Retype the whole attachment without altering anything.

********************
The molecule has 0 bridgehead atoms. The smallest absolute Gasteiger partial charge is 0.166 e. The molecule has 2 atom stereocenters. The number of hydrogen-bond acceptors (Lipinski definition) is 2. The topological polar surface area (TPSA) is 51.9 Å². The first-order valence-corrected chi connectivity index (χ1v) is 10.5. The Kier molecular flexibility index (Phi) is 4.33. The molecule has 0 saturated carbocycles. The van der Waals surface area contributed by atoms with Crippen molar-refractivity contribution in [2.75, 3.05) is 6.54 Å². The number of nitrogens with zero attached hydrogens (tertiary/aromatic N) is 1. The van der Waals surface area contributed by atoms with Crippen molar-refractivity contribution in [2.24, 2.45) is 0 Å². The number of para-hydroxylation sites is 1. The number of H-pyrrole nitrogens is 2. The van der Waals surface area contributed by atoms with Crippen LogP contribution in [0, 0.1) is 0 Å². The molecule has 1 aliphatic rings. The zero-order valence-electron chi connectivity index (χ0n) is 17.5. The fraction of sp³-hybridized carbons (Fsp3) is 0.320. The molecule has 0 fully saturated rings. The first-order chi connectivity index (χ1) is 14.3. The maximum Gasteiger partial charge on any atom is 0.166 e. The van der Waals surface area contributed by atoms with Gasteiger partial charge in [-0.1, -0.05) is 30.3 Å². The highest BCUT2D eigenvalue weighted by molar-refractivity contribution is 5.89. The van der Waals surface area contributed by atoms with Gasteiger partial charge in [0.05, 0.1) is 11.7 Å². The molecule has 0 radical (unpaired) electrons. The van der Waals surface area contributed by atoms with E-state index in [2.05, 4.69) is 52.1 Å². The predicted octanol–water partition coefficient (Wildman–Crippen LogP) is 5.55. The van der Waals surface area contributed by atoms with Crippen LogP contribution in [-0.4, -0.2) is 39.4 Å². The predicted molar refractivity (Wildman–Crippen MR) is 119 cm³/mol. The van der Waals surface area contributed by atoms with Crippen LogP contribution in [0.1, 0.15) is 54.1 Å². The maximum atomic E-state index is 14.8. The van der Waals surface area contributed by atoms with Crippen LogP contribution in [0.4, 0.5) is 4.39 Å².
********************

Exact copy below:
The molecule has 0 bridgehead atoms. The smallest absolute Gasteiger partial charge is 0.166 e. The molecule has 2 atom stereocenters. The number of hydrogen-bond acceptors (Lipinski definition) is 2. The topological polar surface area (TPSA) is 51.9 Å². The first-order valence-corrected chi connectivity index (χ1v) is 10.5. The Kier molecular flexibility index (Phi) is 4.33. The molecule has 0 saturated carbocycles. The van der Waals surface area contributed by atoms with Crippen molar-refractivity contribution in [2.75, 3.05) is 6.54 Å². The number of nitrogens with zero attached hydrogens (tertiary/aromatic N) is 1. The van der Waals surface area contributed by atoms with Crippen molar-refractivity contribution in [2.24, 2.45) is 0 Å². The number of para-hydroxylation sites is 1. The number of H-pyrrole nitrogens is 2. The van der Waals surface area contributed by atoms with Crippen LogP contribution in [0, 0.1) is 0 Å². The molecule has 1 aliphatic rings. The zero-order valence-electron chi connectivity index (χ0n) is 17.5. The fraction of sp³-hybridized carbons (Fsp3) is 0.320. The molecule has 0 fully saturated rings. The first-order chi connectivity index (χ1) is 14.3. The maximum Gasteiger partial charge on any atom is 0.166 e. The van der Waals surface area contributed by atoms with Gasteiger partial charge in [-0.1, -0.05) is 30.3 Å². The highest BCUT2D eigenvalue weighted by molar-refractivity contribution is 5.89. The van der Waals surface area contributed by atoms with Gasteiger partial charge in [0.05, 0.1) is 11.7 Å². The molecule has 0 radical (unpaired) electrons. The van der Waals surface area contributed by atoms with E-state index in [2.05, 4.69) is 52.1 Å². The predicted octanol–water partition coefficient (Wildman–Crippen LogP) is 5.55. The van der Waals surface area contributed by atoms with Crippen LogP contribution in [-0.4, -0.2) is 39.4 Å². The predicted molar refractivity (Wildman–Crippen MR) is 119 cm³/mol. The van der Waals surface area contributed by atoms with Crippen LogP contribution in [0.1, 0.15) is 54.1 Å². The maximum atomic E-state index is 14.8. The van der Waals surface area contributed by atoms with Crippen LogP contribution in [0.4, 0.5) is 4.39 Å².